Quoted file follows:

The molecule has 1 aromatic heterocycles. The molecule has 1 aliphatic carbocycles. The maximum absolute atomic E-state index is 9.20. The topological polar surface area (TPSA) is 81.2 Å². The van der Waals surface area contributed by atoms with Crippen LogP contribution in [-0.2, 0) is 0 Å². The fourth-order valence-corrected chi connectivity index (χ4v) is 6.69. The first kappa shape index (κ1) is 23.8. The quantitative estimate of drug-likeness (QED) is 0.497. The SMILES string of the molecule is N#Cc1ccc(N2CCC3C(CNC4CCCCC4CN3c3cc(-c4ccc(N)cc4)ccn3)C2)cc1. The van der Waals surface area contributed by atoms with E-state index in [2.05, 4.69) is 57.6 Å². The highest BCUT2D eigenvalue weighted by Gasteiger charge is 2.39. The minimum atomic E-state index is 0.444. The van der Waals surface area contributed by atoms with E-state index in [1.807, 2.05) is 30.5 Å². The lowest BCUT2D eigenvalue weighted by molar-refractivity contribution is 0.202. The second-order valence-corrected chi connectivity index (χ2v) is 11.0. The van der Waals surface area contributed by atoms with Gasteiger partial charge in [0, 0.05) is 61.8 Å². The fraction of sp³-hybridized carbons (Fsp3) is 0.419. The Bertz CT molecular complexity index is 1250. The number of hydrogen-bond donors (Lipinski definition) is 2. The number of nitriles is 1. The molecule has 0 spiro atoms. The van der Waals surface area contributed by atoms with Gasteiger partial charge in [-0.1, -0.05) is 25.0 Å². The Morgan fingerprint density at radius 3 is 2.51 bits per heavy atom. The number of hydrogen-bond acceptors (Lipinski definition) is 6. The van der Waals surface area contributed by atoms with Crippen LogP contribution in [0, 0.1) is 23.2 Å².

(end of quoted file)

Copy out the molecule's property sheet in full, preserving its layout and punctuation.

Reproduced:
The molecule has 1 aromatic heterocycles. The molecule has 1 aliphatic carbocycles. The maximum absolute atomic E-state index is 9.20. The topological polar surface area (TPSA) is 81.2 Å². The van der Waals surface area contributed by atoms with Crippen LogP contribution in [-0.2, 0) is 0 Å². The fourth-order valence-corrected chi connectivity index (χ4v) is 6.69. The first kappa shape index (κ1) is 23.8. The quantitative estimate of drug-likeness (QED) is 0.497. The SMILES string of the molecule is N#Cc1ccc(N2CCC3C(CNC4CCCCC4CN3c3cc(-c4ccc(N)cc4)ccn3)C2)cc1. The van der Waals surface area contributed by atoms with E-state index in [2.05, 4.69) is 57.6 Å². The highest BCUT2D eigenvalue weighted by Gasteiger charge is 2.39. The minimum atomic E-state index is 0.444. The van der Waals surface area contributed by atoms with E-state index in [1.807, 2.05) is 30.5 Å². The lowest BCUT2D eigenvalue weighted by molar-refractivity contribution is 0.202. The second-order valence-corrected chi connectivity index (χ2v) is 11.0. The van der Waals surface area contributed by atoms with Gasteiger partial charge in [0, 0.05) is 61.8 Å². The fraction of sp³-hybridized carbons (Fsp3) is 0.419. The Bertz CT molecular complexity index is 1250. The number of hydrogen-bond donors (Lipinski definition) is 2. The number of nitriles is 1. The molecule has 0 spiro atoms. The van der Waals surface area contributed by atoms with Gasteiger partial charge in [-0.1, -0.05) is 25.0 Å². The Morgan fingerprint density at radius 3 is 2.51 bits per heavy atom. The number of hydrogen-bond acceptors (Lipinski definition) is 6. The van der Waals surface area contributed by atoms with Crippen LogP contribution in [0, 0.1) is 23.2 Å².